The mother opened her eyes to see the woman but she was not a person to see, but a force, some spirit of the marshes and trees with her grey bone pierced locks hanging down to obscure her face and her senseless murmurs. Beyond the woman atop the dune wall stood a black figure cut out of the slate sky with familiar shoulders and arms and spear. Aside the figure was another, smaller figure.

“Your man?” the woman asked. The mother nodded. The woman turned from the mother’s mound and squinted up at the silhouette. “Water and pelt,” she called. The mother saw her man touch the boy’s shoulder and both turned and descended out of sight. The woman turned back to the mother and leaned over her belly and let her eyes meet the mother’s for a moment before leaning back on her haunches. “You don’t fight this child?”

“No,” the mother whispered. The woman nodded and pulled hard on the mother’s arms and the mother screamed and more birds took to the air around the lip of the dune. The woman’s chants rose and she cast their names skyward. The mother shuddered hard and the woman let her arms drop back down onto the sand. The mother could see no gulls slicing the wind above as she lay and heaved, the wetness pooling around her mound. She lifted her head to see the woman hunched and her grey head near her opening. The mother’s eyes welled and a wash of panic crossed her brows. But the woman rose and pink and still like a scaled fish was the child, streaked as if with blood and flesh. The woman touched her nose to the child’s belly and inhaled deeply and a smile rose and fell in a moment across her face. The woman took both feet of the child in her hands and let it hang before her, twitching in the wind that spun around the dune and with her other hand made light slaps from the child’s back to its bottom. As the child twisted slowly in the woman’s grip the mother saw the small line and blinked and leaned her head closer.

“Girl,” said the woman and at the word and final slap, the child coughed and unsheathed her piercing voice unto the world. Behind her head the mother felt footsteps cascading down the dune wall.

“Water and pelt,” said her man’s voice and she saw his arm extend a bloated skin cinched with twine and a fresh looking pelt. The woman undid the twine with her mouth and doused the child’s head and face, and splashed the trickling water over her shoulders, each dimple no bigger than a new oyster. She wrapped the child tightly and wound her severed cord around her finger and thumb. Once she’d collected the remnants of the cord into a glistening red and pink ring caked with sand she held it up to the other figure stood silently behind the mother.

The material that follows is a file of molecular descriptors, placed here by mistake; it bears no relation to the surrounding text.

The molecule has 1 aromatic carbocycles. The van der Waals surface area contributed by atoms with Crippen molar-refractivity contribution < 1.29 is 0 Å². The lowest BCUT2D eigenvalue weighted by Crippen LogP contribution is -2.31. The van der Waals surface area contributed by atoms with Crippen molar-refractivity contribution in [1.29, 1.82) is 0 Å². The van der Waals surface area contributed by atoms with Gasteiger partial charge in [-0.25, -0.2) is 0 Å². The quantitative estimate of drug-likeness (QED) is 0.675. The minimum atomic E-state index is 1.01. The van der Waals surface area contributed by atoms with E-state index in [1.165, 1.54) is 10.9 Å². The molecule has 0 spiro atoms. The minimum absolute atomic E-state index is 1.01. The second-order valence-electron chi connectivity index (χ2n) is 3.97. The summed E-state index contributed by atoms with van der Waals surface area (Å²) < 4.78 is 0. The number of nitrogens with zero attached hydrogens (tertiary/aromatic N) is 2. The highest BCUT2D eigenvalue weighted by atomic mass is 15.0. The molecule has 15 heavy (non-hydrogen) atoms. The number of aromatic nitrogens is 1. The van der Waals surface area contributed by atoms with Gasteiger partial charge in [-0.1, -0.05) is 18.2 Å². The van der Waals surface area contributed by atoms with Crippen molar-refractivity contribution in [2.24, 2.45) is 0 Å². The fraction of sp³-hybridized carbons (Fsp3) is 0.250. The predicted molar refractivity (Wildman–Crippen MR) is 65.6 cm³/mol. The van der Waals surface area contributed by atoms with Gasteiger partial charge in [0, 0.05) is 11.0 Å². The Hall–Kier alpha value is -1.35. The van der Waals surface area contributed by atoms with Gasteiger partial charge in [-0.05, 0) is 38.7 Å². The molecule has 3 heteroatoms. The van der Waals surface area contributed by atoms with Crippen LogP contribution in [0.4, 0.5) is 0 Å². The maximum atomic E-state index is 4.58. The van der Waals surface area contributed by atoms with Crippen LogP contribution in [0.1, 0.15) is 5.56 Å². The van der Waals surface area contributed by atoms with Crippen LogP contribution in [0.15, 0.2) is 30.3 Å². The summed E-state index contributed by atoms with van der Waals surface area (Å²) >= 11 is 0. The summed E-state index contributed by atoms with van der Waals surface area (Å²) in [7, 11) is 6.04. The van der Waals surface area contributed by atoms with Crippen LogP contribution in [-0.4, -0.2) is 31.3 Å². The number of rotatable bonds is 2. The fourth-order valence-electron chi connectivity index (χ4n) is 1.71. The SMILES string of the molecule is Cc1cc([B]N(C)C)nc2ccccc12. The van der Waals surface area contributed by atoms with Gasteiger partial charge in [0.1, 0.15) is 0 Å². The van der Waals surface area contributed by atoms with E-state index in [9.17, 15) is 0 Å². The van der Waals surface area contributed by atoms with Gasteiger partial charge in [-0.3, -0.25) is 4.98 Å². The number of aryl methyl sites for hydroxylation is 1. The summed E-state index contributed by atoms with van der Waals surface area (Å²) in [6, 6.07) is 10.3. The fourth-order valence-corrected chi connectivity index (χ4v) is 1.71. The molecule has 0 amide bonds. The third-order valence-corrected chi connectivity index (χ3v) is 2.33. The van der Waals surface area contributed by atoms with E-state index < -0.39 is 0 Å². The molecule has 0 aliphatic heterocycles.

“Eat, boy.”

“Go on, Eret. Eat,” the mother said.

The boy stepped around his mother and reached out toward the woman’s dripping offering. He looked at his mother who held the newborn tight against her breast. She looked up from the child to the boy and smiled and he put the entire ring of cord into his mouth and tasted the blood of his mother and felt the tough flesh tear between his teeth.

“Better than fish?” the mother asked and gave a tired laugh. The boy shook his head and continued to chew the flesh and fought the nausea induced by the taste and smell of his mother’s blood.

“Of course better than fish,” the woman clucked and held up a dark red piece of flesh as big as both her hands. She took a bite and held the flesh up to the man and told him to eat. Without a word, the man took the flesh and bit into it and tore off a mouthful. The woman watched him and smiled and nodded down to the mother. The man held the flesh before the mother’s face and she smelled it before taking two small bites. The woman raised her hands up to the man who returned the bitten flesh to her. She laid it at her feet and from her pelt drew a sharpened bone. She cut the remaining piece of flesh in two and handed one piece back to the man and tucked the other with the sharpened bone inside her pelt against her breast. “She eat first,” she said, nodding toward the mother. The man nodded to the woman who stood and turned from them and crawled up the dune wall and out of sight over the edge in the direction of the sea.

The man knelt down at the mother’s side and placed a hand on her back between her shoulders as the boy sat and stared at the wrapped bundle in his mother’s arms.

“Come, Eret,” the mother said and the boy slid near his mother and gazed down into the bundle at the strained pink face of his sister. The man and the mother and the boy all looked down into her face and above, again the gulls hung like black blades in the wind cut across the endlessly grey sky.